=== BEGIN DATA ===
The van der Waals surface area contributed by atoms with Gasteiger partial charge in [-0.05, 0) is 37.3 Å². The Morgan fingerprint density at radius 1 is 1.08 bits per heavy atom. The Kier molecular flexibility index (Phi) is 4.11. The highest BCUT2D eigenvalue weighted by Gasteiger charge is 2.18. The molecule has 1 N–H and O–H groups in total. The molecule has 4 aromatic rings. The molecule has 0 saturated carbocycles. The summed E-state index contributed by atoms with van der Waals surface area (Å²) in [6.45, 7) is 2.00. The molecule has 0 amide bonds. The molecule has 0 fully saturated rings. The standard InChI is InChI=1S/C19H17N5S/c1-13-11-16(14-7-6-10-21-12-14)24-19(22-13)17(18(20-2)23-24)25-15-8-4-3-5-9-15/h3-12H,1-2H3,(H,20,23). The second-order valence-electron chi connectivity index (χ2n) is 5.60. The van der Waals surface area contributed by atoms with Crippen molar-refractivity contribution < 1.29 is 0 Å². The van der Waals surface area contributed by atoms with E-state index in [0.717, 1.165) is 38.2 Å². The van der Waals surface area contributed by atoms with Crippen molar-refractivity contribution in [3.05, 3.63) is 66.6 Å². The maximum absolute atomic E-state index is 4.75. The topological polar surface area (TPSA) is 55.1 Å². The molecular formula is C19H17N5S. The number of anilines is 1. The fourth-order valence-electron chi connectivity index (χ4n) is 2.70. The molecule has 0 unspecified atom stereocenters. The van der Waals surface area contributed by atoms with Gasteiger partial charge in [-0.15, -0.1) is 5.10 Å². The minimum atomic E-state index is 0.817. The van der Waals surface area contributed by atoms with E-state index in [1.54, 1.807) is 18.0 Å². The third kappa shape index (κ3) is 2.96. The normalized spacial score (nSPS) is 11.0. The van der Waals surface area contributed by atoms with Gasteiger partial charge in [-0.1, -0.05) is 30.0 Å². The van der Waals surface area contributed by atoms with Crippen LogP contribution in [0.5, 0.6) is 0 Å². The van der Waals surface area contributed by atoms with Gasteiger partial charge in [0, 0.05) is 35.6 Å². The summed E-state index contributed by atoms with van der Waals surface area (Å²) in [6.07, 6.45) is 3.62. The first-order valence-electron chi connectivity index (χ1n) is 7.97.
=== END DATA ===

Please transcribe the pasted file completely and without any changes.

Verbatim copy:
The van der Waals surface area contributed by atoms with Gasteiger partial charge in [-0.05, 0) is 37.3 Å². The Morgan fingerprint density at radius 1 is 1.08 bits per heavy atom. The Kier molecular flexibility index (Phi) is 4.11. The highest BCUT2D eigenvalue weighted by Gasteiger charge is 2.18. The molecule has 1 N–H and O–H groups in total. The molecule has 4 aromatic rings. The molecule has 0 saturated carbocycles. The summed E-state index contributed by atoms with van der Waals surface area (Å²) in [6.45, 7) is 2.00. The molecule has 0 amide bonds. The molecule has 0 fully saturated rings. The standard InChI is InChI=1S/C19H17N5S/c1-13-11-16(14-7-6-10-21-12-14)24-19(22-13)17(18(20-2)23-24)25-15-8-4-3-5-9-15/h3-12H,1-2H3,(H,20,23). The second-order valence-electron chi connectivity index (χ2n) is 5.60. The van der Waals surface area contributed by atoms with Crippen molar-refractivity contribution < 1.29 is 0 Å². The van der Waals surface area contributed by atoms with E-state index in [0.717, 1.165) is 38.2 Å². The van der Waals surface area contributed by atoms with Crippen molar-refractivity contribution in [3.05, 3.63) is 66.6 Å². The maximum absolute atomic E-state index is 4.75. The topological polar surface area (TPSA) is 55.1 Å². The molecular formula is C19H17N5S. The number of anilines is 1. The fourth-order valence-electron chi connectivity index (χ4n) is 2.70. The molecule has 0 unspecified atom stereocenters. The van der Waals surface area contributed by atoms with Gasteiger partial charge in [-0.15, -0.1) is 5.10 Å². The minimum atomic E-state index is 0.817. The van der Waals surface area contributed by atoms with E-state index in [1.54, 1.807) is 18.0 Å². The third kappa shape index (κ3) is 2.96. The normalized spacial score (nSPS) is 11.0. The van der Waals surface area contributed by atoms with Gasteiger partial charge in [-0.1, -0.05) is 30.0 Å². The van der Waals surface area contributed by atoms with Crippen LogP contribution in [0.5, 0.6) is 0 Å². The van der Waals surface area contributed by atoms with Gasteiger partial charge in [0, 0.05) is 35.6 Å². The summed E-state index contributed by atoms with van der Waals surface area (Å²) in [6.07, 6.45) is 3.62. The first-order valence-electron chi connectivity index (χ1n) is 7.97.